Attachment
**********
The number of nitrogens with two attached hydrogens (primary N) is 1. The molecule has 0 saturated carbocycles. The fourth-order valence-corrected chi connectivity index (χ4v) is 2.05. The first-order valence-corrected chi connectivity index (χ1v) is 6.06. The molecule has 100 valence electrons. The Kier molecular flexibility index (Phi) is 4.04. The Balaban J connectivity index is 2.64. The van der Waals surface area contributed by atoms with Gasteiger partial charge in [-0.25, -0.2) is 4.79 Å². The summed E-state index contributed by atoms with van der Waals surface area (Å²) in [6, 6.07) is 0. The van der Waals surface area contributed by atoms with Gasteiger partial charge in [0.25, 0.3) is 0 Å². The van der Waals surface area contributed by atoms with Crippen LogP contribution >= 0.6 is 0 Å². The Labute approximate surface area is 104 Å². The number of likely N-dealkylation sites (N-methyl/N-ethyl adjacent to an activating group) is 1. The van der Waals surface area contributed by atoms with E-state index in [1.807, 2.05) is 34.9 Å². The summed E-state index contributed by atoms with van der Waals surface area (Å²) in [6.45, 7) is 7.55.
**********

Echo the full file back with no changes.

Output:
The number of nitrogens with two attached hydrogens (primary N) is 1. The molecule has 0 saturated carbocycles. The fourth-order valence-corrected chi connectivity index (χ4v) is 2.05. The first-order valence-corrected chi connectivity index (χ1v) is 6.06. The molecule has 100 valence electrons. The Kier molecular flexibility index (Phi) is 4.04. The Balaban J connectivity index is 2.64. The van der Waals surface area contributed by atoms with Gasteiger partial charge in [-0.25, -0.2) is 4.79 Å². The summed E-state index contributed by atoms with van der Waals surface area (Å²) in [6, 6.07) is 0. The van der Waals surface area contributed by atoms with Gasteiger partial charge in [0.25, 0.3) is 0 Å². The van der Waals surface area contributed by atoms with Crippen LogP contribution >= 0.6 is 0 Å². The Labute approximate surface area is 104 Å². The number of likely N-dealkylation sites (N-methyl/N-ethyl adjacent to an activating group) is 1. The van der Waals surface area contributed by atoms with E-state index in [1.807, 2.05) is 34.9 Å². The summed E-state index contributed by atoms with van der Waals surface area (Å²) in [6.45, 7) is 7.55.